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Album Review: Alter Bridge – ‘Walk the Sky

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Walk the Sky’ is the sixth Alter Bridge album and, once more, keeps up the astonishingly high quality of their previous output, the fourteen tracks never dipping below the standard that they have set themselves since they first emerged from the soon to be ashes of Creed in 2004._MG_3762.jpg

With the end in sight of that hugely successful band, the chemistry between the three musicians was too good not to continue and when they met The Mayfield Four’s Myles Kennedy magic happened that would bring a new level of success to these four men.

Alter Bridge can rightly be seen as festival headliners in their own rights and it seems astounding that they are still brought in as ‘Special Guests’ at events such as Download but, and everyone is sure they know it, those headline slots will be coming soon and they’ve certainly joined alongside bands like Black Stone Cherry as the new giants of rock.

Album opener ‘One Life’ is a full-on lush soundscape and when Kennedys gently whispered vocals come in, you’re reminded (if it was ever needed) just what an incredible voice it is and why he has been so sought after for side projects and collaborations.

This certainly isn’t a one man show by any stretch of the imagination as Tremonti is a guitarist who brings huge flair and a unique style to his heavy duty riffing and the rhythm section of Brian Marshall and Scott Phillips are one of the best in the business. Each new album shows a growth in the brand and consolidates the songwriting partnership herein.

Second up, ‘Wouldn’t You Rather’ is a huge, canyon filling epic of a song, the band sounding like they could take on all comers and absolutely flatten them with ease. It’s this pattern that continues throughout the album and number after number consolidates their power as ‘In the Deep’, ‘Godspeed’ and ‘Native Son’ match insistent melodies with huge riffs, the modern production making them seem like a cross between Aerosmith and Led Zep but amped up to the max.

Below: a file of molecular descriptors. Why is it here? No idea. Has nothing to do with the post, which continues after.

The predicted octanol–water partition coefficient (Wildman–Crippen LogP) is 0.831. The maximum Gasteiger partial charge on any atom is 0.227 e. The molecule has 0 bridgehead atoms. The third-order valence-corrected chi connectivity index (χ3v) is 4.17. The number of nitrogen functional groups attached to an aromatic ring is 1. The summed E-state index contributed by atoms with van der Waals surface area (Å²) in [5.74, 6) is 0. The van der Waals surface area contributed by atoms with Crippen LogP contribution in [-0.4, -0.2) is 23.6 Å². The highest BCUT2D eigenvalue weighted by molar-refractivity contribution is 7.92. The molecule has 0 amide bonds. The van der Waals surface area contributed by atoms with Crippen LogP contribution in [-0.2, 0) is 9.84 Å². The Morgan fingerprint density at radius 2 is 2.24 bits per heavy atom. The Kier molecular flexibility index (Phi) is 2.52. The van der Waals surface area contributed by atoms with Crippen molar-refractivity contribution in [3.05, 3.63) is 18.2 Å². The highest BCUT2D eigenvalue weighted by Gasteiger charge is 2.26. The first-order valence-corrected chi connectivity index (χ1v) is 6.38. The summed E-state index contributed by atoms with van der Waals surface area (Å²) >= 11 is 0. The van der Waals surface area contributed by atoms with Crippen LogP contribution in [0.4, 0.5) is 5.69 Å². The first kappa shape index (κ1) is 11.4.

The vibe of Page, Plant and Co lays especially heavily on ‘Indoctrination’, as it creeps and crawls with a dark and ominous menace before it sweeps into a dramatic chorus that matches the power of ‘Kashmir’. This isn’t to say that the band slavishly ape their giant predecessor, they don’t, it’s just a measure of their surety and talent that they can stand in the same heady company and aim to match the world conquering heft of Zeppelin, pushing themselves ever onwards and upwards._MG_3620.jpg

The Bitter End’ has echoes of another mega group in its stuttering rhythms that brings to mind late period Beatles dosed up with rocket fuel and would make the perfect song to play over the end credits of the latest Marvel blockbuster.

One of the strengths that Alter Bridge has by the lorryload is proven without doubt on ‘Forever Falling’ as they demonstrate how clearly they effortlessly mix light and shade, its brittle and electric opening turning into furiously gonzoid riffing.

The track is remorseless once it takes off, highlighting Kennedys outstanding vocals and a truly blistering solo from Tremonti as it swoops and curves from the speakers and is rapidly followed by the hook-filled ‘Clear Horizon’, yet another high watermark from this most modern of rock bands.

‘Walking in the Sky’ can strip flesh from bone in its adrenaline fueled rush and ‘Tear Us Apart’  will have you unable to get its chorus out of your head for days before the album ends with the dark storm of ‘Dying Light’.76608766_10157274968473558_1797350037060059136_n.png

Again, another track filled with high drama, it thrills like a rollercoaster ride and gives centre stage once more to Tremonti guitar as all four musicians push towards a breathless finishing line.

Just how much better Alter Bridge can get is anyone’s guess as ‘Walk the Sky’ is a tremendously high watermark for any band, but, one thing is for certain, they’ll certainly try. A late contender for album of the year, this should be on everyone’s wish list.

Review by Paul Monkhouse

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